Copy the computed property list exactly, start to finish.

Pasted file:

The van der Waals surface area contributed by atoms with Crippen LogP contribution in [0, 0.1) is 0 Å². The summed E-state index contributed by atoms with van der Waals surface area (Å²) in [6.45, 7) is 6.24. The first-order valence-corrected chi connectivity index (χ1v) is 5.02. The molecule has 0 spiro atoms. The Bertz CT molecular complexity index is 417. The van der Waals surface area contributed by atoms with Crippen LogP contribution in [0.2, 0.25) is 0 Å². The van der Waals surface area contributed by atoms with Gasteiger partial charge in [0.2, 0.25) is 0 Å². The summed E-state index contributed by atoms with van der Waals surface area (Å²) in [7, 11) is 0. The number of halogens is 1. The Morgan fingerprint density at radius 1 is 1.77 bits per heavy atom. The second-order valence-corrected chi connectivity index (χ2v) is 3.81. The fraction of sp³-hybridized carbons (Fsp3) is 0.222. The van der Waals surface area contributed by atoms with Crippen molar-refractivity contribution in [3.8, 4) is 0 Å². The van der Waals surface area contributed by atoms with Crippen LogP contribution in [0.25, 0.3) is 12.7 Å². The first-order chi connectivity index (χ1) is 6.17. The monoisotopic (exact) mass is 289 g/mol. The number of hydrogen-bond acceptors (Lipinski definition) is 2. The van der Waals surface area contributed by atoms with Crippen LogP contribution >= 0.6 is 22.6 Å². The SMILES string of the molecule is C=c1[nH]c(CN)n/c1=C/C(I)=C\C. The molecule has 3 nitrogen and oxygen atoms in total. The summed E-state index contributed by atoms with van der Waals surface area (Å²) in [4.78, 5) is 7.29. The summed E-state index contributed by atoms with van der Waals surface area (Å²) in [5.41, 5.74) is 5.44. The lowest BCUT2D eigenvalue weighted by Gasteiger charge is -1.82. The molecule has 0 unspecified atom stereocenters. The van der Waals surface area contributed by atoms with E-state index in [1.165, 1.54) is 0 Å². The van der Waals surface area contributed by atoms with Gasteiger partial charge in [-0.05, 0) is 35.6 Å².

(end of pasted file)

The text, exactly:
The van der Waals surface area contributed by atoms with Crippen LogP contribution in [0, 0.1) is 0 Å². The summed E-state index contributed by atoms with van der Waals surface area (Å²) in [6.45, 7) is 6.24. The first-order valence-corrected chi connectivity index (χ1v) is 5.02. The molecule has 0 spiro atoms. The Bertz CT molecular complexity index is 417. The van der Waals surface area contributed by atoms with Crippen LogP contribution in [0.2, 0.25) is 0 Å². The van der Waals surface area contributed by atoms with Gasteiger partial charge in [0.2, 0.25) is 0 Å². The summed E-state index contributed by atoms with van der Waals surface area (Å²) in [7, 11) is 0. The number of halogens is 1. The Morgan fingerprint density at radius 1 is 1.77 bits per heavy atom. The second-order valence-corrected chi connectivity index (χ2v) is 3.81. The fraction of sp³-hybridized carbons (Fsp3) is 0.222. The van der Waals surface area contributed by atoms with Crippen molar-refractivity contribution in [3.8, 4) is 0 Å². The van der Waals surface area contributed by atoms with Crippen LogP contribution in [0.25, 0.3) is 12.7 Å². The first-order chi connectivity index (χ1) is 6.17. The monoisotopic (exact) mass is 289 g/mol. The number of hydrogen-bond acceptors (Lipinski definition) is 2. The van der Waals surface area contributed by atoms with Crippen LogP contribution >= 0.6 is 22.6 Å². The SMILES string of the molecule is C=c1[nH]c(CN)n/c1=C/C(I)=C\C. The molecule has 3 nitrogen and oxygen atoms in total. The summed E-state index contributed by atoms with van der Waals surface area (Å²) in [4.78, 5) is 7.29. The summed E-state index contributed by atoms with van der Waals surface area (Å²) in [5.41, 5.74) is 5.44. The lowest BCUT2D eigenvalue weighted by Gasteiger charge is -1.82. The molecule has 0 unspecified atom stereocenters. The van der Waals surface area contributed by atoms with E-state index in [1.165, 1.54) is 0 Å². The van der Waals surface area contributed by atoms with Gasteiger partial charge in [-0.05, 0) is 35.6 Å².